A Cynical Queer Killjoy’s Mixed Feelings on the Rainbow Machine

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It’s June, which means that cynical, nerdy, political queer killjoys are spending the month rolling their eyes at the shiny whitewashed respectability spectacle of corporate-sponsored pride celebrations. I would know—I’m one of them.

But sometimes I fall off my high horse and remember: I didn’t start out thinking like this. Not even close.

When I sigh at the rainbow-themed sneakers and laptop ads popping up around the city, unimpressed with corporations’ willingness to co-opt symbols of a successful liberation movement now that it has been deemed more profitable than not.

But I also remember living in a time and place when public support of LGBT rights was more of a business liability than a strategy, and think of how much tweenage angst I could have avoided had I seen rainbow-plastered shoe stores then.

Read the rest on HuffPost

Exposure

Cheap strippers might bare it all for a few bucks,
but we’re artists here–
we’ll do it for the mere exposure.

When empty hands talk
up their “great exposure”
they knock our covers off
and bring us to their feet,
because we know they know we think
to be more seen must be a good thing.

So turn up the exposure:
show your soul and your skin and any dark place in between–
you wouldn’t be here if you weren’t desperate be seen.

Shed another layer, shed another light, shed another tear or more,
until you’re washed out in bright lights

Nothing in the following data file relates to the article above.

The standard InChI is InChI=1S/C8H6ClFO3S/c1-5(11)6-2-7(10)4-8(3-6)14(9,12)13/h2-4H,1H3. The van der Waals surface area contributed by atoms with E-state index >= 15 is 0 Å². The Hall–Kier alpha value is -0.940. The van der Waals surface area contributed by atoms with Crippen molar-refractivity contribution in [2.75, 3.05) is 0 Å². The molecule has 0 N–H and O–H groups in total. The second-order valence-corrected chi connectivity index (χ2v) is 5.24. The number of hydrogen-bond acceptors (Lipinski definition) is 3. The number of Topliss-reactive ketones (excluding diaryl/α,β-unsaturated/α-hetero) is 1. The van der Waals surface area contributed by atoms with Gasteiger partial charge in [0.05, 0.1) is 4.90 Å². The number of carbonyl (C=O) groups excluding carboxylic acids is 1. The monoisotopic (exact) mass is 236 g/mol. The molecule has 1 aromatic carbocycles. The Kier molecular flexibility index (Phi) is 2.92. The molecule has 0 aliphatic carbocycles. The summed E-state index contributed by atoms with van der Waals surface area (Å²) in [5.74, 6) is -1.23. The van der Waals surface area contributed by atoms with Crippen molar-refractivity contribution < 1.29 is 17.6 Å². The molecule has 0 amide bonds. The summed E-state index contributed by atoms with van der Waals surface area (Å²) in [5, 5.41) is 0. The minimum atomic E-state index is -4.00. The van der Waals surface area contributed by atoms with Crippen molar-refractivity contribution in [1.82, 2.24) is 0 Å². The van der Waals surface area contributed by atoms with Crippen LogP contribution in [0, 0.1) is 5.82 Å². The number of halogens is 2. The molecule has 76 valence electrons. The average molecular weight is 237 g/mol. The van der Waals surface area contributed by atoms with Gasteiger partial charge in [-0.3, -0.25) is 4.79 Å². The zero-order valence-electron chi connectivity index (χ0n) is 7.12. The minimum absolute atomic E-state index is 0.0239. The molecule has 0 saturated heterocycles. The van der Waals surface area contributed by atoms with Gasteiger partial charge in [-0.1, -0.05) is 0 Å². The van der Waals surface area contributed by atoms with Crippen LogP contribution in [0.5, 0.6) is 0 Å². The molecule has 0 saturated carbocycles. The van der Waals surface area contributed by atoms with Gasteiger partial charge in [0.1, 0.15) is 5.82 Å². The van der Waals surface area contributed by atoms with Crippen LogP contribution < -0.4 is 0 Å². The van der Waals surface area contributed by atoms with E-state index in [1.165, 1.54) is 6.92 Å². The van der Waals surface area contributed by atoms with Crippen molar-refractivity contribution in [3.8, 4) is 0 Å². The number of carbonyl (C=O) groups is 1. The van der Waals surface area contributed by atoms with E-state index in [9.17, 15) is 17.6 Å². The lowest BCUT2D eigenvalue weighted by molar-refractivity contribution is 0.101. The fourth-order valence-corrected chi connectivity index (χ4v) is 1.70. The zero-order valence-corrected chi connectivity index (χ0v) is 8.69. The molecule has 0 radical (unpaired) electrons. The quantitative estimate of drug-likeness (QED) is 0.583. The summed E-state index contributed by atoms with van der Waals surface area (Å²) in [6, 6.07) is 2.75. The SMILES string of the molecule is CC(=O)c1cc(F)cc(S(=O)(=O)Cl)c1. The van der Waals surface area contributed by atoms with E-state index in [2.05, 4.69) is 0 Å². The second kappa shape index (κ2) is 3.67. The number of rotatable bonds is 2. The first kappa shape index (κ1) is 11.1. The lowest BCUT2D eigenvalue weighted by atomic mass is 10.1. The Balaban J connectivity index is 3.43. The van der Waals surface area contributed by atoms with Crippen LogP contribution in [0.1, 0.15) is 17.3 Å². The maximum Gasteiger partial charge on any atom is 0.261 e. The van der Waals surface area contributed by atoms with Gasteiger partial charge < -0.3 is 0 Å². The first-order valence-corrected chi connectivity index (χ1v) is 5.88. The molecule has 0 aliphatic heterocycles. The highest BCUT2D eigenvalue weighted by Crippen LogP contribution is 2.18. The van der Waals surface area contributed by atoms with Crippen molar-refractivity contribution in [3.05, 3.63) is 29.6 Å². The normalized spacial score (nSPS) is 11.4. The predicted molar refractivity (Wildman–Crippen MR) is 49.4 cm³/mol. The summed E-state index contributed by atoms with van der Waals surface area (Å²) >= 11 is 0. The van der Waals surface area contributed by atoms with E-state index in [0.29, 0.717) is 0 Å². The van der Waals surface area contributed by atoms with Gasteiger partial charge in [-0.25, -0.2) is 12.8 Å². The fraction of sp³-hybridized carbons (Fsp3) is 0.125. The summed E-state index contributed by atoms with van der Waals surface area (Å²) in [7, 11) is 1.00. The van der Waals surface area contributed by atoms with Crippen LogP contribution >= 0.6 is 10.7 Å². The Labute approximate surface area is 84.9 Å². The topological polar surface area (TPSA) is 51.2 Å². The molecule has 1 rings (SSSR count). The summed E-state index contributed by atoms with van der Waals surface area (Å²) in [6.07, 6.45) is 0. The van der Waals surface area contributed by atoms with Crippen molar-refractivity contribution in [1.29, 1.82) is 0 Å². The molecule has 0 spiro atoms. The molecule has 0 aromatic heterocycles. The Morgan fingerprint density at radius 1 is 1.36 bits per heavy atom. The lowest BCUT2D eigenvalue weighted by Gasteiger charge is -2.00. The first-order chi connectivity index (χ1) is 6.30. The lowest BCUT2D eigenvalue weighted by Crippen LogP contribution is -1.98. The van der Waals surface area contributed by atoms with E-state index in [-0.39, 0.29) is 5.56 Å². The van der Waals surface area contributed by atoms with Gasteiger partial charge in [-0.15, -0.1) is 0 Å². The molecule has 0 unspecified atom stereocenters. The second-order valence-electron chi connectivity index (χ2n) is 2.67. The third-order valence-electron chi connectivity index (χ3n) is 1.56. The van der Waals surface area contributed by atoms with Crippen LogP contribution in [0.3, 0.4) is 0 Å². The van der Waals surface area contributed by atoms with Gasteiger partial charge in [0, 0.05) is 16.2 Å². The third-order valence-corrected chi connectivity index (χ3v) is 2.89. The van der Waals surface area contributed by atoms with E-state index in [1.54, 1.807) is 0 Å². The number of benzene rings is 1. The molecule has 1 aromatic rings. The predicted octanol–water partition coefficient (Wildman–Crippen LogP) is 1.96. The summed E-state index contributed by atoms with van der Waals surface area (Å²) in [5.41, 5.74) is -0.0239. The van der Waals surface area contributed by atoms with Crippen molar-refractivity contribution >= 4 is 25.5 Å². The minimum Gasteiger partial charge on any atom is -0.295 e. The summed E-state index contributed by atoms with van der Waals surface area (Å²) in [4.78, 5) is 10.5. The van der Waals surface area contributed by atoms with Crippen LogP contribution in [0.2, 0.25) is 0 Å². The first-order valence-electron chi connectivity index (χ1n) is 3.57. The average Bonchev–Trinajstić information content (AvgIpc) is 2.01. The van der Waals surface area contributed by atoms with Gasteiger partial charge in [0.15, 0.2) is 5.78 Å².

from overexposure.

A poem about when the N train is stopped and R rolls in across the platform (and other stuff)

When you’re stuck at the station
struggling to be patient
with the endlessly-stalling
train which is calling
itself “express,”
is it time to guess
that you’ll cover more ground
with one that’s forward-bound
at any rate?
Or better to wait?

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The Case Against Dreams

Since graduation, people have increasingly been asking me what my dream jobs, dream companies, and dreams for the future are. Which is leading me to realize that I no longer have any. And I say that in the most optimistic way possible.

Dreams are made of ideas alone, floating in a weightless world with no bodies to bump up against them and shake them off course. So they go in straight lines, mostly just up.

But try to follow a dream in a world of matter, and things get far more twisted. You’ll hit walls and laws and ceilings, and have to recalculate your route to dodge, climb, or break them. When your ideas spill onto the scene and cause reactions, they’ll fizzle and change colors and explode, until you can barely recognize what you started with. You’ll collect dirt and leave a trail of elaborate curlicues as you spin your way into places you never planned to see.

And at some point, you’re likely to find that you and the dream have left each other’s sights. You might scan your surroundings, looking for another nearby dream to start your next game of obstacle-tag. It’s a game that can keep you moving for a lifetime, if that’s your thing.

Lately though, I’ve become more inclined to let those naked ideas float by as I turn my sights downward for inspiration, following the landscape of reality itself.

People say that dreams are about imagination, but when I listen to most of their dreams, the scope of possibilities is far more square and narrow than anything reality could devise. In those dreams, you know that the good guys win, and the girl marries the boy and stays that way, and success comes in windfalls and stays that way, and matter is different from energy and stays that way, and everything happens for a reason.

Some people get so caught up in those limited dream-worlds that their imaginations shrink to that scope. And with imaginations so narrow, they can’t envision the full range of reality, even as it stands right in front of them.